Lack of official data from these countries was a barrier. However, researchers were able to find unofficial data from Tunisia, Myanmar (both lower-middle-income), and Malawi (low-income). For Malawi and Tunisia, they found disturbing increases in suicide rates – increasing by 57% in Malawi and 5% in Tunisia. In Myanmar, a 2% decrease in suicide rates was found.

Other limitations include potentially diminished quality in the data utilized due to the possible effects of COVID-19 on data collection, which could have resulted in undercounts of suicides, inability to analyze the data by demographic category, and a reliance on data focused on particular areas for 11 of the countries.

Exploring how the pandemic has impacted particular demographic groups, especially marginalized individuals, like the homeless population, is key considering that social inequalities have worsened the negative effects of COVID-19, including mental distress.

Pirkis and colleagues conclude by emphasizing the need to continue to monitor real-time data so that any increases in suicide rates can be discovered immediately. They suggest that we need to understand what protective factors helped keep suicide rates low early on in the pandemic.

Additionally, suicide rates capture just one factor of mental health, so other aspects of mental health must be explored and understood to provide adequate support. Increased effort into understanding the effect of the pandemic on lower-income countries and finding ways of communicating research findings to governments and communities in such a way that elicits understanding and policy change, as opposed to being sensationalized, is also crucial. Taking these steps could allow for an understanding and prevention of the potential long-term effects of the pandemic on suicide risk and mental health.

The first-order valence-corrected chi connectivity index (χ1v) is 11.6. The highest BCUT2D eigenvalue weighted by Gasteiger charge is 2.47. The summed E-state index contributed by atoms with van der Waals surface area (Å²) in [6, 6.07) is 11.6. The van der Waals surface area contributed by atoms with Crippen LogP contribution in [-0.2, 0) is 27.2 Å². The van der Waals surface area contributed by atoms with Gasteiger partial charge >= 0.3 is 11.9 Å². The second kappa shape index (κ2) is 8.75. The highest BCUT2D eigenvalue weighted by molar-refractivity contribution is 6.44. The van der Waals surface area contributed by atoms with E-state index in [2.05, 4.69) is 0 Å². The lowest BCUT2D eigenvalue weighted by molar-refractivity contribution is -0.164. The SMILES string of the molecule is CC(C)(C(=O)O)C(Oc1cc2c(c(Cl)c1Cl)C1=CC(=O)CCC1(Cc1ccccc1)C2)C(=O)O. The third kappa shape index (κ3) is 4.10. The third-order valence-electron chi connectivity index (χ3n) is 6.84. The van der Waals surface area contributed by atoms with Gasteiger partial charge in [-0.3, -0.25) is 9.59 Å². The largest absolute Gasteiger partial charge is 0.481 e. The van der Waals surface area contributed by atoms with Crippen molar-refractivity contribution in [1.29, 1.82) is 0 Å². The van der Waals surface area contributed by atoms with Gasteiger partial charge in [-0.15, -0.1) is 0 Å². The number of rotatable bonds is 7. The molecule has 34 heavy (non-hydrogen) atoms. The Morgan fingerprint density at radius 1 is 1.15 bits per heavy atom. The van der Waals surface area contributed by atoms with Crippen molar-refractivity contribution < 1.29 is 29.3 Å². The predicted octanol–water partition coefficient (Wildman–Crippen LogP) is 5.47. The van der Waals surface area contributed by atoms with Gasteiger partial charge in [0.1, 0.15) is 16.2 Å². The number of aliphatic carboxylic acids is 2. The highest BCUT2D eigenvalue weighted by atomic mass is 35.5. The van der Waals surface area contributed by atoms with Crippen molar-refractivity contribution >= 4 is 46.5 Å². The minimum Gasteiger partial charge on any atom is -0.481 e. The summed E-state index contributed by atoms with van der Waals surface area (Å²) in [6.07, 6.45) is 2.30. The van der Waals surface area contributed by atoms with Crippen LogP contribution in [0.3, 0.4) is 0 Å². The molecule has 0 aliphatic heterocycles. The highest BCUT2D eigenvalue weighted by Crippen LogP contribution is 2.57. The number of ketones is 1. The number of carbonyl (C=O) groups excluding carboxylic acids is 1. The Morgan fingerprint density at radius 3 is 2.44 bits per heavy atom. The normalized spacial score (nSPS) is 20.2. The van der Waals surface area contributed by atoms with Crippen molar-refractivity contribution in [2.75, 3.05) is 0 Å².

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Pirkis, J., John, A., Shin, S., DelPozo-Banos, M., Arya, V., Analuisa-Aguilar, P., Appleby, L., Arensman, L., Bantjes, J., Baran, A., Bertolote, J. M., Borges, G., et al. (2021). Suicide trends in the early months of the COVID-19 pandemic: An interrupted time-series analysis of preliminary data from 21 countries. Lancet Psychiatry. https://doi.org/10.1016/ S2215-0366(21)00117-6 (Link)

29 COMMENTS

  1. Perhaps if and when people do call the mentals for support, the mentals are more understanding that the changes the virus instigated, and resulting confusions, are a “normal response”.

    Whereas when people called or saw someone for issues before, it was blamed on them, as originating from inside of them, and so was a permanent illness or disordered.